But while there's a lot going on underneath the surface of the film, it doesn't crush it with the weight of its ideas. It's directed with a visual assurance and, at times, playfulness that sweeps you along, sometimes with delight, sometimes with apprehension, but never simply for the sake of a nice shot or a neat special effect (most of which are incredibly well integrated for such a low budget feature). The performances are superb, with Lopez somehow managing to avoid turning his irredeemable character into a caricature: this is an evil without conscience that is all too recognisable. Javier Navarette's beautiful score is also adept at walking the fine line between magic and emotion without crossing the line into schmaltz.
It's a remarkable film, the only new one that I saw last year that I'd genuinely say is one of the greatest of all time. It's been years since I was so affected by a movie that I had to see the very next show. Practically perfect and definitely one for the collection,especially in the two-disc edition which boasts surprisingly good extras that aren't just the usual self-congratlatory promo pieces.
It follows the story of a young girl, Ofelia, who along with her heavily pregnant mother, are moving in with her mother's new partner, a captain of the military. The story is set during the Spanish Civil war and as such the story unfolds in and around the military outpost where the captain, Ofelia and her mother are stationed.
Ofelia is an inquisitive youngster and she soon starts to see things around the camp that are not what you could call normal! Eventually she meets the Faun, Pan, who gives her three tasks and this forms the real backbone of the story. As Ofelia works through her tasks her situation becomes more desperate as her mother becomes ill during pregnancy and the camp comes under threat from rebels...
The film is very dark and fantastical but with a more adult tone; it's a fantasy of awesome imagination but not for the smallest children. Which leads me on to my next point - the Captain is one of the best villains I've seen in ages. He's thoroughly ruthless and you see pretty early in the movie what he's capable of and from that point on you want him to get his!
A mention should be made of the picture quality of this disc which is outstanding. I recently bought a full HD TV and have been enjoying watching my DVD collection upscaled through my PS3. I noticed as soon as this disc started to play that the picture was utterly superb - the best DVD I've yet seen in terms of picture. Having been getting used to bluray recently most DVD's are almost immediately recognisable as a DVD but Pan's Labyrinth looks awesome. It's a shame they didn't manage to get a DTS soundtrack on there too!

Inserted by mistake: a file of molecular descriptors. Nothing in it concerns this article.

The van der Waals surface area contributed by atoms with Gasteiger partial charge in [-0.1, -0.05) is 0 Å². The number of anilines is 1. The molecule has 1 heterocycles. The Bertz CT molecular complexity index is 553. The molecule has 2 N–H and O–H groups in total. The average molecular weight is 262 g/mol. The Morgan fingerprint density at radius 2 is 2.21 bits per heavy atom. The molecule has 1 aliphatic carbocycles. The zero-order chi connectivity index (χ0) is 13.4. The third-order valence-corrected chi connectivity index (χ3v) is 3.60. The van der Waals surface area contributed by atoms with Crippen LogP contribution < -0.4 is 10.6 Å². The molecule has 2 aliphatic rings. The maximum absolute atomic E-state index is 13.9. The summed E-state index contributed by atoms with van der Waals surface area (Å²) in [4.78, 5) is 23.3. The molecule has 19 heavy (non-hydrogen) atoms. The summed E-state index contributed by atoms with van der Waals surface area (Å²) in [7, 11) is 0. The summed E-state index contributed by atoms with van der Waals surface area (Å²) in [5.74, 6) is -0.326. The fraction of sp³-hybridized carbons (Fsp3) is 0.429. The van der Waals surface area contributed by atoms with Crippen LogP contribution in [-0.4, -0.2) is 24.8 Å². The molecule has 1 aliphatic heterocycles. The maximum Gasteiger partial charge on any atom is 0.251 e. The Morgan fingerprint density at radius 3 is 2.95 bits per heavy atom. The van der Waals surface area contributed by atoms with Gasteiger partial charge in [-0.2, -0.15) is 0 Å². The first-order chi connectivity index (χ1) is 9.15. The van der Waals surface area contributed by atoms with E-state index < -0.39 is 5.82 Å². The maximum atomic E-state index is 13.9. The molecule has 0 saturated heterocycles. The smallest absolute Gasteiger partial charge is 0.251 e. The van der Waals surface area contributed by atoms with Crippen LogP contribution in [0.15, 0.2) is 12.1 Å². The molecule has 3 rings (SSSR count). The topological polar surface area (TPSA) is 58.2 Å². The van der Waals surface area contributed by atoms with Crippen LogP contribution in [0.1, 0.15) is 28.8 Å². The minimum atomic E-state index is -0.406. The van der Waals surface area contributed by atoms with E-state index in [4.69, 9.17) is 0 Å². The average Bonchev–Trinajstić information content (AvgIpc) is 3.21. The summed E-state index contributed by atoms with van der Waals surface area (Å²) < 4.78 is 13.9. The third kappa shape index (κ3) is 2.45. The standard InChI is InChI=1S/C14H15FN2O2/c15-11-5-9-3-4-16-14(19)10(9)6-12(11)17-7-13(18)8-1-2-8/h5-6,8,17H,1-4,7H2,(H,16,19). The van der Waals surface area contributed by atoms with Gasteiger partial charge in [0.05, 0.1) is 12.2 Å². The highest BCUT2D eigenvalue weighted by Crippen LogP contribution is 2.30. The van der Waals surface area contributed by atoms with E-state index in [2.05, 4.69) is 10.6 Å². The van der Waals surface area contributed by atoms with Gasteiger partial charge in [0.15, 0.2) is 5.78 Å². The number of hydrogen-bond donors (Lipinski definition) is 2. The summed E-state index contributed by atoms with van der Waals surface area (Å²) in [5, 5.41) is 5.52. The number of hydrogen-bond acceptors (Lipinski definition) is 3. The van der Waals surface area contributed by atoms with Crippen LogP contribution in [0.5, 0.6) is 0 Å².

Anyway, I don't want to reveal too much of the story which is very well told. It's nothing particularly new but is told so well it works wonderfully. If you like fanatsy you'll love this. There's a good twist at the end too.
Mixing magic and reality as per the genre you have in one story a fairy tale being told of a young girl who escapes into a private world away from the dreadful daily horrors of the real world at war. Her fantasy world contains all the creatures of mystery and the best that cgi and animatronics can offer. In the other real world the film tells the absolutely brutal story of a unit of the fascistic, utterly cruel Nationalist Army fighting the last stragglers of the defeated republican government `army' in the rain-drenched hills of Northern Spain.
What has the film got? The cinematography is superlative and the palette of the film, the cold greys, greens, browns and blues of the `reality' and the warm golden oranges of the fantasy world, is entirely convincing. The acting from the mesmerizing performance of the child actress playing one of the leads - what a find she is! - (effectively the film has several 'leads') to that by the minor role players could serve as a template of how to act full-stop. The action itself is beautifully directed whether the scenes are of quiet pathos or stomach-churning violence, by the excellent and sure-footed Guillermo del Toro. (By the way, the `15' certificate is a bit of a surprise for me - I've seen less violent `18' films.)
Both stories of the film work very well. Do they work together once the director has put them together in one place side by side? Well... almost. I enjoyed, if that's the right word, the reality scenes more than the fantasy ones but I've never been a fan of fantasy and its paraphernalia so that's probably why. Hence the four stars above instead of five.
N.B. It is not a film to see if you're feeling low. It's unremittingly sombre and sad with no comic details whatsoever. The relief for a viewer comes rather in the form of the fantasy world visited by the young heroine (for us just as it does for her). There could be no happiness and laughter in this film and this makes it tough-going. It's never boring but it's certainly tough-going and this is something to bear in mind before you sit down cheerfully to watch it.
All that said the film stands head, shoulders, torso what have you above most of the films released in 2006 and deserves the plaudits it has received.